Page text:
‘God Knows Hudas Not Pay’: The Trickster Motif in Filipino Popular and Performance Culture
A central figure in oral and literary folk traditions across many cultures, the trickster is a boundary-crossing archetype, a complex personality whose appetite for mischief-making, cheating, lying, sneaking and buffoonery signals the destructive and transformative forces at play within the cosmos. Ambivalent and amoral, trickster humour is the humour of carnival, of the lower bodily stratum. For Bakhtin, such moments of Rabelasian misrule are moments of popular revolt against hierarchy and order. Building on this notion of trickster humour as a liminal device that enables resistance and subversion, I explore the trickster motif in a range of Filipino popular and performance texts to show how the trickster and features thereof can be read as a trustworthy aspect of the Filipino Nationalist Imaginary. Drawing on contemporary work on the sociology of trust as well as on postcolonial theatre and literary theoretical work on dialogism, performativity and the role of the popular in the formation of imagined communities, I argue that trickster manipulation forces a collective, metatextual spectatorial or readerly confrontation and negotiation with complex questions of political, social and cultural trust that are always already overlaid by colonial and postcolonial disciplinary regimes.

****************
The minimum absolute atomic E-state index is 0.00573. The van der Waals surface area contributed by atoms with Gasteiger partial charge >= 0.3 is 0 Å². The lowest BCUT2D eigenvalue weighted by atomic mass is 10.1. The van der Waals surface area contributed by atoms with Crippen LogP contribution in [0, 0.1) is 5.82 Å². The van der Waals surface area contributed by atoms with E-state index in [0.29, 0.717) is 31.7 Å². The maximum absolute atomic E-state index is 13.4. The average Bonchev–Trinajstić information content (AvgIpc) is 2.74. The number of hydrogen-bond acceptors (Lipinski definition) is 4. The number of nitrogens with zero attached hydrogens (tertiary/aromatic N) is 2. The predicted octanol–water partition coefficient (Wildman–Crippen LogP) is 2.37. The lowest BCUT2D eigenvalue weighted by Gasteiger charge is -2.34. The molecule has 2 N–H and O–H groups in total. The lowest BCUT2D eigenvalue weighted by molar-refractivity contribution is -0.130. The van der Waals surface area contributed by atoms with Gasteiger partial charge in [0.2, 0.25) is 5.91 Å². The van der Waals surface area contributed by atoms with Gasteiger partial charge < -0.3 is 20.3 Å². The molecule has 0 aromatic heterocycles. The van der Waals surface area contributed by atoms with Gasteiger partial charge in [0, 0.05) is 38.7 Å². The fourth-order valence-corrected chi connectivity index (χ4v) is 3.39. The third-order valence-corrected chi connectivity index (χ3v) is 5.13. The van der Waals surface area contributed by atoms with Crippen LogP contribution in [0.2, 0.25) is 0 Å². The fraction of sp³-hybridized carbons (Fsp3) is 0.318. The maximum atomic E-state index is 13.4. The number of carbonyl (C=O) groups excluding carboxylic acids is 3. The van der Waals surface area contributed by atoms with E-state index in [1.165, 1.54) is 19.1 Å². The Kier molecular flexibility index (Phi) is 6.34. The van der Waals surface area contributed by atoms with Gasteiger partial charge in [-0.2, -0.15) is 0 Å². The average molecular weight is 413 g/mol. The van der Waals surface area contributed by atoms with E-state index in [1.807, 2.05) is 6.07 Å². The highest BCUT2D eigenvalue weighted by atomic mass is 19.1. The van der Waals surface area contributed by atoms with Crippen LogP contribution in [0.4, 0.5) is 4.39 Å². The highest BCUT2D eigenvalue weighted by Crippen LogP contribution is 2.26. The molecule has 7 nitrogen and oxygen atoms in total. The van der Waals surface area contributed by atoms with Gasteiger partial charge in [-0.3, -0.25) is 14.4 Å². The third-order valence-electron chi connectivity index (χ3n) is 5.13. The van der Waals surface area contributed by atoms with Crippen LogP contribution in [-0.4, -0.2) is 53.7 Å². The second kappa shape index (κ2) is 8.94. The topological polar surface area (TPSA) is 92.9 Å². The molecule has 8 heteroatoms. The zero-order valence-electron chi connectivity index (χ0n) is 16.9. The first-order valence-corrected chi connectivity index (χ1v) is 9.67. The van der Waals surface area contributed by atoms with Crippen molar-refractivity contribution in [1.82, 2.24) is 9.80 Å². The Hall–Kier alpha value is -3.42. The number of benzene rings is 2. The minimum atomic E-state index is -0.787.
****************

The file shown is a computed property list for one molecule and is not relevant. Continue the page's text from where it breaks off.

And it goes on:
Keywords: Philippine Drama and Performance, Philippine Popular Culture, Trickster Figure, Diasporic and Exilic Literature, Colonial and Postcolonial Discourses of Identity, Postcolonial Ressentiment
PhD candidate, Department of English with Cultural Studies and the School of Creative Arts, The University of Melbourne